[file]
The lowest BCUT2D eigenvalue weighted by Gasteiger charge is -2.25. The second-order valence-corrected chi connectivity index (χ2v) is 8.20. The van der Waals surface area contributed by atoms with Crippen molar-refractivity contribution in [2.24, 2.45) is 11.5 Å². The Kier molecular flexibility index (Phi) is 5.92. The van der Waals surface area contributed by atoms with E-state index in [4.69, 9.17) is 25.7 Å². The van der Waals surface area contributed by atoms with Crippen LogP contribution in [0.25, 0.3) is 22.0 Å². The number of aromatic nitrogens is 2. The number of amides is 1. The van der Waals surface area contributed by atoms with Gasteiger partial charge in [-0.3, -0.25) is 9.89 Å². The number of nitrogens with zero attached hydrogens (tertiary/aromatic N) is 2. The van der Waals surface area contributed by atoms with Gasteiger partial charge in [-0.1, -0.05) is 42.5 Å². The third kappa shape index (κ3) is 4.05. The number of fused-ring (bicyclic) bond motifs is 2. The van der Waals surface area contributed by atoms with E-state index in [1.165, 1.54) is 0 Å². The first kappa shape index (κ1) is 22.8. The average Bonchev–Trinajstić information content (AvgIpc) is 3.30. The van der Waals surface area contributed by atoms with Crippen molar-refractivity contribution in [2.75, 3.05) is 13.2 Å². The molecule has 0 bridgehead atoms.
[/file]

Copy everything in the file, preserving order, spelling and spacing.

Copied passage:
The lowest BCUT2D eigenvalue weighted by Gasteiger charge is -2.25. The second-order valence-corrected chi connectivity index (χ2v) is 8.20. The van der Waals surface area contributed by atoms with Crippen molar-refractivity contribution in [2.24, 2.45) is 11.5 Å². The Kier molecular flexibility index (Phi) is 5.92. The van der Waals surface area contributed by atoms with E-state index in [4.69, 9.17) is 25.7 Å². The van der Waals surface area contributed by atoms with Crippen LogP contribution in [0.25, 0.3) is 22.0 Å². The number of aromatic nitrogens is 2. The number of amides is 1. The van der Waals surface area contributed by atoms with Gasteiger partial charge in [-0.3, -0.25) is 9.89 Å². The number of nitrogens with zero attached hydrogens (tertiary/aromatic N) is 2. The van der Waals surface area contributed by atoms with Gasteiger partial charge in [-0.1, -0.05) is 42.5 Å². The third kappa shape index (κ3) is 4.05. The number of fused-ring (bicyclic) bond motifs is 2. The van der Waals surface area contributed by atoms with E-state index in [1.165, 1.54) is 0 Å². The first kappa shape index (κ1) is 22.8. The average Bonchev–Trinajstić information content (AvgIpc) is 3.30. The van der Waals surface area contributed by atoms with Crippen molar-refractivity contribution in [2.75, 3.05) is 13.2 Å². The molecule has 0 bridgehead atoms.